The 2017 Australian Open: 5 business matters
The 2017 Australian Open – the first Grand Slam of the year – takes place at Melbourne Park from 16 to 29 January. Known as the Happy Slam, the tournament also wants to be known for its innovative nature. Onsite and digital innovations are constantly implemented to make sure the tournament develops as a business and players and fans are satisfied.
Here are 5 need-to-knows about the business side of the 2017 Australian Open.
1. Rebranding of the Australian Open
The Australian Open has undergone a major identity transformation over the last year. Central to the rebranding of the Asian-Pacific Grand Slam tournament is the message of playfulness and a change in logo. Instead of a serving player, the logo now just contains the letter AO.
The old logo ‘didn’t really represent what the tournament and what the event has now become,’ according to Tennis Australia marketing manager Jo Juler. The new logo better identifies with the Australian Open being an entertainment event and not just a tennis event. The AO-brand is also much cleaner and therefore easier to use in various marketing campaigns. Especially given the digital nature of many of those campaigns.
2. 2017 Australian Open prize money increased by 14%
The Australian Open has again increased the total amount of prize money awarded. With A$ 50million, the 2017 total prize purse has increased by 14% from 2016. The tournament awards equal prize money to men and women, with the winner receiving A$ 3.7million.
All competitors at the tournament, including those in qualification, receive higher compensation in a bid to improve the whole sport. Tournament Director CEO Craig Tiley explained, ‘We are committed to further improving the pay and conditions on the international tennis tour to ensure every professional tennis player is properly compensated.’
Higher compensation and lowering the cost of participation has to make it easier for players to break-even. Prize money in qualifying has gone up by 39%, while first round prize money has increased by 30% up to A$ 50,000.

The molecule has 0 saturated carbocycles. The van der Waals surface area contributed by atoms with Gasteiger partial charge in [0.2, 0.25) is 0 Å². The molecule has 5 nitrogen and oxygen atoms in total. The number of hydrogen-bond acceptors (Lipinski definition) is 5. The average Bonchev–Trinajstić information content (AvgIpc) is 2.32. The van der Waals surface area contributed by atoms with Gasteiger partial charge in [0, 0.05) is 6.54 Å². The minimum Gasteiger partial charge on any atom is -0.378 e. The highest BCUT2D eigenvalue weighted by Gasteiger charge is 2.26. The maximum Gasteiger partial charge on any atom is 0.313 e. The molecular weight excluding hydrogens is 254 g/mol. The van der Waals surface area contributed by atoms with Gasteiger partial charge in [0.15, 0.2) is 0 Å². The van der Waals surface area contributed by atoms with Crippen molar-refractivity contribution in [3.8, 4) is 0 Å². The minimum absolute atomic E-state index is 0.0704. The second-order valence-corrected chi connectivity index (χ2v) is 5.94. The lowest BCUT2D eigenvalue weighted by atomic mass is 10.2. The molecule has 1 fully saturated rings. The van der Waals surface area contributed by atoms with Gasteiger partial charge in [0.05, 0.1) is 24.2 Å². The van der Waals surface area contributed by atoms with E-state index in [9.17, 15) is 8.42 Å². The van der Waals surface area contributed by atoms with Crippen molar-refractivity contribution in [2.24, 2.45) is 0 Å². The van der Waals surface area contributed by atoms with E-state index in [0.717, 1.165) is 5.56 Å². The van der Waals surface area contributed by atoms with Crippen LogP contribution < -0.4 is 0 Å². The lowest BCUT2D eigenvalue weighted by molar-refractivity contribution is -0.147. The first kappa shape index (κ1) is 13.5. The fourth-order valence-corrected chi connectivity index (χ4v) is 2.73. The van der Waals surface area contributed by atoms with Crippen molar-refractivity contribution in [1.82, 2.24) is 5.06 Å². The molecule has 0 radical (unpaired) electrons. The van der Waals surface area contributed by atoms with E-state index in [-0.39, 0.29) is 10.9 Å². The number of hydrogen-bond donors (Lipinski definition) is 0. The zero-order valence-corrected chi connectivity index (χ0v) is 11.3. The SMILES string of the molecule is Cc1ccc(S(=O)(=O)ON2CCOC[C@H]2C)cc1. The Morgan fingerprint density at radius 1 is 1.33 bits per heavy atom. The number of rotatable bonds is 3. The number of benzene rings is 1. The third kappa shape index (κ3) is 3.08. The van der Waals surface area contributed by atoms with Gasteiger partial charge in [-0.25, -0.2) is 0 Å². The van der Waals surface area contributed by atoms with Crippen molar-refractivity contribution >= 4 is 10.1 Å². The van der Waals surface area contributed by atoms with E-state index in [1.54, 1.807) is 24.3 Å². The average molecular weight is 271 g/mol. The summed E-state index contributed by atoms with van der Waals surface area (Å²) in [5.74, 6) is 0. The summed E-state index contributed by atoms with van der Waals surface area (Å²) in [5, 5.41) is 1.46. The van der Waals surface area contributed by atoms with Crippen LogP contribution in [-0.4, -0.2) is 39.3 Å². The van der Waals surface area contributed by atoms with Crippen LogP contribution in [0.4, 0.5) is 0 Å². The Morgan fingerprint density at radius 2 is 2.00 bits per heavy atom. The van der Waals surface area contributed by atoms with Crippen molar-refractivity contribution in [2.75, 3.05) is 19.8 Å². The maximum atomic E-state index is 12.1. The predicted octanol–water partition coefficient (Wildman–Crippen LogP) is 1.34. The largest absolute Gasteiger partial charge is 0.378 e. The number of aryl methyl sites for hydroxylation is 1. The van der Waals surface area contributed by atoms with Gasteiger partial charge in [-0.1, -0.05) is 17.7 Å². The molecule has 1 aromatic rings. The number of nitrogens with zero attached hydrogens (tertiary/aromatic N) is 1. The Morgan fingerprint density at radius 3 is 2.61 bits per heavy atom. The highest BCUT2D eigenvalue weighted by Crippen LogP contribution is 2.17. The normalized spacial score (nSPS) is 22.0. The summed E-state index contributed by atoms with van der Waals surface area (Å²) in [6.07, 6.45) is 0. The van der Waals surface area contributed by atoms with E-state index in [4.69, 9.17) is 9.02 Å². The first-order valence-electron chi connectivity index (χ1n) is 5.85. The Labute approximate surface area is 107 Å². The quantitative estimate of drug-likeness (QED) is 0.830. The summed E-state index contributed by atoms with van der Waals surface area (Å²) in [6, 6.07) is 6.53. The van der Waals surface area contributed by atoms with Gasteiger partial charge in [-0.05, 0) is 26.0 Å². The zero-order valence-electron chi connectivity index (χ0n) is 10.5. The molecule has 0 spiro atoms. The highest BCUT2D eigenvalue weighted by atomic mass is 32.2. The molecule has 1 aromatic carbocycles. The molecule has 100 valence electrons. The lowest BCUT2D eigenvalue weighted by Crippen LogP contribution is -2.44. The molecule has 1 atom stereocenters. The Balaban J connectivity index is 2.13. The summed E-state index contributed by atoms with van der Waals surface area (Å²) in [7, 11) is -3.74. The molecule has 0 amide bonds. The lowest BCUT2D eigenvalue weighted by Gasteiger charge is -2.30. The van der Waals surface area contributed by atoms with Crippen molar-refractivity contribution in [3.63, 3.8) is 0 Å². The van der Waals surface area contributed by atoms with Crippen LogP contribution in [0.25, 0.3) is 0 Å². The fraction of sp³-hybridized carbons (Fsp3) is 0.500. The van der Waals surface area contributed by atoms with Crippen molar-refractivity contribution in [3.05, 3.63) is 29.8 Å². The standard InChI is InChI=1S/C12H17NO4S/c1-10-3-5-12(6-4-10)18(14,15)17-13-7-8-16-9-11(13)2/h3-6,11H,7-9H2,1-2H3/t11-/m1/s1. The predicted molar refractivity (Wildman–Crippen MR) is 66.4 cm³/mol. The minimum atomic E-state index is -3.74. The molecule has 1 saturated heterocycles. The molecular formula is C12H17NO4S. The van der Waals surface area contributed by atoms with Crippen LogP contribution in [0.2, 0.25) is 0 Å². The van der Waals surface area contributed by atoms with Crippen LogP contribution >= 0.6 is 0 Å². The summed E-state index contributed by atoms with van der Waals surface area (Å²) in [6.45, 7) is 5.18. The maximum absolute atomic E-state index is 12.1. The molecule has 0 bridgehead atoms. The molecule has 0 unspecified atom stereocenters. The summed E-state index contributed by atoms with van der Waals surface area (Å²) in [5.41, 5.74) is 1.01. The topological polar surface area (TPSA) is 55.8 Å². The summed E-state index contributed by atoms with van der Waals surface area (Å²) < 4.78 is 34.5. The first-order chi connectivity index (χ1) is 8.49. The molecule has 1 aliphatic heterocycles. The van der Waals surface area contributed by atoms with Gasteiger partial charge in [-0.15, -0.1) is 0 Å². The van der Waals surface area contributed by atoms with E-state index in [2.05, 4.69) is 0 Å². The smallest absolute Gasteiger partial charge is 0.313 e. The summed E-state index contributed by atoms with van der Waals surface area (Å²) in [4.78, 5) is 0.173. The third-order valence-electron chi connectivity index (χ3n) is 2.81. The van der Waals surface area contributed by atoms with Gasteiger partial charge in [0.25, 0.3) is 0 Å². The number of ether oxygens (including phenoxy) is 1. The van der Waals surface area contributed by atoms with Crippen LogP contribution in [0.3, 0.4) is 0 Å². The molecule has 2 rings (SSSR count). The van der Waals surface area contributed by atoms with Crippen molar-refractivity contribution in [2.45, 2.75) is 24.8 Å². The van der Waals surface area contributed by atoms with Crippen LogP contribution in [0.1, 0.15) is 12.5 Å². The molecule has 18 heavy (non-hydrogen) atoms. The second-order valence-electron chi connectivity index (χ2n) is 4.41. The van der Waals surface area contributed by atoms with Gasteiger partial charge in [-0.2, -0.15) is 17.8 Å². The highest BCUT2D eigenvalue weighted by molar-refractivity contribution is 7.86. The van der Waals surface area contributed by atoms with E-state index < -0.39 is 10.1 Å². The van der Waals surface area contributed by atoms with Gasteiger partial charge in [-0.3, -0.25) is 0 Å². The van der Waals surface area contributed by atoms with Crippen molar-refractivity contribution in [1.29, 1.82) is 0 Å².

3. No courtside advertisement by William Hill
Last year’s edition was partly overshadowed by the story of widespread match fixing in tennis. You can call it unlucky timing, as the tournament had just announced a new partner, betting company William Hill. It caused multiple people in and around the sport to express their dislike for the partnership. World number one Andy Murray thought it to be ‘a little bit hypocritical’ that betting companies are allowed to sponsor tournaments while there is a fight against match fixing going on.
Betting company William Hill remains sponsor of the Australian Open, but together with the tournament it has been decided that there will be no advertisements on the showcourts. The company will also help with any anti-corruption measures at the Australian Open.
4. Digital developments
In 2015 Score and Change wrote about how the Australian Open served fan value off court, including some interesting online promotions. The tournament continues to offer fans much value through their digital channels.
The website has a new look due to the rebranding. Snapchat will be used for Live Stories, a new Virtual Reality station will give fans a unique viewing experience and there will be fan driven interviews on Periscope. Custom Twitter emojis, a selfie-competition and many other features will once again return. Onsite there will be a social park, a social megawall and life-sized LED columns of favourite players.
Content of the tournament will also be live streamed on Twitter after the social media company agreed a deal with Seven West Media – the domestic broadcaster of the tournament.
5. Focus on the Asian market
The Australian Open specifically calls itself the Grand Slam of Asia/Pacific. The Asian market has enormous potential and the organisers want Asian fans to feel like it is their tournament. Many developments are taking place that have to strengthen the ties with the Asian market.
In October the tournament announced an extension (to 2021) and expansion of their broadcast deal with Japanese broadcaster WOWOW. The tournament has offices in Hong Kong, Beijing and Shanghai to further develop business opportunities in the region.
The Australian Open is also constantly adapting their content and channels to supply the Asian market. Last year the tournament entered a multi-year strategic partnership with Sina Sports to offer the Australian Open website in Mandarin and thereby reach more fans. Sina Sports also uses Sina Weibo – a major Chinese social media channel – to promote the Grand Slam.
For this year’s edition, there will be Chinese editors working out of Beijing and Guangzhou to provide exclusive coverage on Chinese channels WeChat and Weibo.
By adjusting to changing times and needs of fans and the market, like the five examples given above, the Australian Open tries to constantly improve their business and their product.